Dealing with mould If it is not condensation,

Dealing with mould
It is best to wipe up and remove
any condensation regularly to
avoid mould.
If it is not condensation,
what else could it be?
Condensation is not the only
cause of damp and mould.
If mould has become a problem,
you will need to remove it after
you have taken steps to reduce
the source of the condensation.
They can be caused by a number
of faults or problems with the
structure and maintenance of a
Be careful when disturbing
mould, do not brush or vacuum
as this can aggravate respiratory
• Leaking pipes, wastes or
To kill and remove mould, wipe
down any affected walls, ceilings
and windows using a fungicidal
wash, carefully following the
manufacturers instructions.
These fungicidal cleaners are
available from most supermarkets
and DIY stores.
Wash or dry clean as appropriate
any mildewed curtains, shower
curtains, bedding and clothes.
Ensure everything is thoroughly
dry afterwards or mould could
• Rain seeping through the
roof from missing tiles or
• Rotten or faulty windows.
• Blocked gutters or faulty
rain water pipes.
• Rising damp from a
defective damp proof
course etc.
These forms of damp will often
leave a tide mark, where as mould
from condensation will not.
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What is condensation?
When and where does condensation occur?
There is always some moisture in the air, even if it can’t be seen.
When the air gets cold, it cannot hold all the moisture produced
by everyday activities and some of this moisture appears as
tiny droplets of water, most noticeable on windows on a cold
Everyday activities add extra moisture
to the air inside the home. Even
breathing adds some moisture to the
air. One person asleep adds half a pint
of water to the air overnight and at
twice the rate when active during the
Condensation can also be seen on mirrors after a bath or
shower, and on cold surfaces such as tiles or cold walls. Everyday
activities, such as cooking, washing and drying release extra
moisture into the air.
During warm weather this is rarely a problem as the warm air can
absorb lots of water vapour. However, during the colder months
of the year condensation can become a problem.
The below examples provide an idea
of how much extra water can be
produced in the home in one day:
Two people at home - 3 pints
A bath or shower - 2 pints
Drying clothes indoors - 9 pints
Cooking and use of kettle - 6 pints
There are four main factors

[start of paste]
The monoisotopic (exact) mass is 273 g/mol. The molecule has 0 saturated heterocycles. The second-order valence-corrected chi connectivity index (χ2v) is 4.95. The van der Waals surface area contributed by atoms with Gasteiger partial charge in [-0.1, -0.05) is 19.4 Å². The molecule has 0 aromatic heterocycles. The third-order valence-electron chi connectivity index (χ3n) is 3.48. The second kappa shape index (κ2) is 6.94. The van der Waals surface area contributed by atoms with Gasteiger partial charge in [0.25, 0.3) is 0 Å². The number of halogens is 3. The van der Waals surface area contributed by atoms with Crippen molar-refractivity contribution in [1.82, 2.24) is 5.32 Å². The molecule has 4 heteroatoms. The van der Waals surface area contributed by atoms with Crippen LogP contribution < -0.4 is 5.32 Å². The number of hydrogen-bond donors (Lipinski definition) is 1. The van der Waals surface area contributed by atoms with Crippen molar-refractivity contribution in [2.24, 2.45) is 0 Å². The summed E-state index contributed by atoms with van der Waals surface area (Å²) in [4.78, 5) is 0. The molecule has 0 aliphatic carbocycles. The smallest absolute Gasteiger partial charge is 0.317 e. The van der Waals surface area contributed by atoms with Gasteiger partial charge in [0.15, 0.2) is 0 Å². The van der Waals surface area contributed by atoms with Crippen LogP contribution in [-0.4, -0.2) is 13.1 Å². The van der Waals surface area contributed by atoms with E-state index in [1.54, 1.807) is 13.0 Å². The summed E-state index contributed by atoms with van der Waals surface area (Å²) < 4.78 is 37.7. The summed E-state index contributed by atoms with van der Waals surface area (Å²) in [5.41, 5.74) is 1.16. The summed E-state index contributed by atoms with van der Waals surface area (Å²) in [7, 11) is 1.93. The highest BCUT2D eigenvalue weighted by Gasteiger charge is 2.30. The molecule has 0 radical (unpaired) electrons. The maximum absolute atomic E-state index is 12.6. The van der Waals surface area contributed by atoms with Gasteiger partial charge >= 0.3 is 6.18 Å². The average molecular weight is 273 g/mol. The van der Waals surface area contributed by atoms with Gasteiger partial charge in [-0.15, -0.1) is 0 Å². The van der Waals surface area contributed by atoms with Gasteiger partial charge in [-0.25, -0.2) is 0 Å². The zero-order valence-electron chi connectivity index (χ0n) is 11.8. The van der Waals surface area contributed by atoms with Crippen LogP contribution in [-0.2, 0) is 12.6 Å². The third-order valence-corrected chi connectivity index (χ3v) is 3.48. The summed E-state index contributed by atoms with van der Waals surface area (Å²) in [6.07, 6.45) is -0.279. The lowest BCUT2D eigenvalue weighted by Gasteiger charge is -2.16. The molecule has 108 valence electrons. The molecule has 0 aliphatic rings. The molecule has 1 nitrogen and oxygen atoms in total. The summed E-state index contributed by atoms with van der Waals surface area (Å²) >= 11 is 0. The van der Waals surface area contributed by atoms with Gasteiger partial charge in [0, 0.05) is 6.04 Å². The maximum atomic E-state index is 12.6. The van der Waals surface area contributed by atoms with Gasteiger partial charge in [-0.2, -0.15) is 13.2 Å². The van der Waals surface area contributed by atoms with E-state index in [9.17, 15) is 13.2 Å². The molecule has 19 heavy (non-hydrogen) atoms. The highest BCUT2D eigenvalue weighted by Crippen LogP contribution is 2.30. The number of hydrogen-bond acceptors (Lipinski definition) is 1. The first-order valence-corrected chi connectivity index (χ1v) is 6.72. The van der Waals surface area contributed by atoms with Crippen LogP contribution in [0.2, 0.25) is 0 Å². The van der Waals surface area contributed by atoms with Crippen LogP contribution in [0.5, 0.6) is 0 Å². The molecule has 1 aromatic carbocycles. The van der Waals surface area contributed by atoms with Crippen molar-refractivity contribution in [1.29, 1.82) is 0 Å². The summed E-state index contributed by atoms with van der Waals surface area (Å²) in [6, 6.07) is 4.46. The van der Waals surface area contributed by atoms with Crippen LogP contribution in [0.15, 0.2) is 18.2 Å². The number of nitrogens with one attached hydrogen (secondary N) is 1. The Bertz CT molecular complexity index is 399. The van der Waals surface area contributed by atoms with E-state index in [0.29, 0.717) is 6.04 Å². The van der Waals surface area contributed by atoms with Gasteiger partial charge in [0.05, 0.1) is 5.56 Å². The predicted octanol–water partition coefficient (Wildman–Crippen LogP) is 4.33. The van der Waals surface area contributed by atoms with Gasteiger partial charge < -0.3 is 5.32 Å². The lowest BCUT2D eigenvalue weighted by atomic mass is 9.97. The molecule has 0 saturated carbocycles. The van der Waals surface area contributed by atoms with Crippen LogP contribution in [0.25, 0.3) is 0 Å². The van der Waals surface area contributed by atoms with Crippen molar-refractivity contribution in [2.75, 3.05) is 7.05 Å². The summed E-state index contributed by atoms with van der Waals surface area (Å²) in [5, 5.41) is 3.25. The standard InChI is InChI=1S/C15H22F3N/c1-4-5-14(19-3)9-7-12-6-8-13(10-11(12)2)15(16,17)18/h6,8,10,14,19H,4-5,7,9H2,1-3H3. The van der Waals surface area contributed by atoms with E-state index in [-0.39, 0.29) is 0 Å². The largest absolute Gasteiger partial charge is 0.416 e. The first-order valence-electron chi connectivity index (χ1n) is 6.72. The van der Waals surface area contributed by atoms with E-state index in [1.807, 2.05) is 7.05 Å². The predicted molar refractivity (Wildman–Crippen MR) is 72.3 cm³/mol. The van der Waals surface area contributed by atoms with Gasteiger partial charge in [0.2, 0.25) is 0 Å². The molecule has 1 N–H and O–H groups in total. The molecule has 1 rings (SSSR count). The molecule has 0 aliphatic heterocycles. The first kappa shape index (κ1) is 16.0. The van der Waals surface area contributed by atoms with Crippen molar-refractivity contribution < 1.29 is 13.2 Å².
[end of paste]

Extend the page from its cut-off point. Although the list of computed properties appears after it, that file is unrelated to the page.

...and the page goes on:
that cause condensation:
Washing dishes - 2 pints
3. Cold surfaces.
4. The temperature
in your home.
Condensation may also form on
the inside surface of external walls,
particularly those that are north
facing or with little air movement.
This will usually be in the corners of
the room either high up or low down
and particularly behind furnishings like
curtains or beds. In small bedrooms
ensure furniture and bedding is not
touching the wall so that air can
Problems can also occur inside
cupboards with poor air circulation,
such as built-in wardrobes and
kitchen cupboards.
1. Too much moisture being
produced in the home.
2. Not enough ventilation.
If the moist air is not removed by
cooker hoods, extractor fans or
by opening windows it will spread
throughout the home and form
condensation on the coldest
surfaces, particularly in the coldest
rooms and in places where there is no
air movement.
moisture =
22 pts
If condensation occurs over a
period of time and is not mopped up
regularly, it will often lead to mould,
particularly mildew which will appear
as black spots, or as patches of sootlike deposits.
First steps in preventing
condensation at home
• Dry windows and window
sills every morning, as well
as surfaces in the kitchen or
• Use extractor fans and open
windows in bathrooms and
kitchens whilst carrying out
any cooking, washing or drying
• Always cook with the pan lids
on and turn the heat down.
• Ventilation can help reduce
condensation by removing
moist air from the home and
replacing it with drier air from
outside. Try to open windows
for at least 30 minutes a day.
• Hang washing out to dry if at
all possible or hang it in the
bathroom with the door closed
and a window slightly open.
Do not be tempted to put it on
a radiator.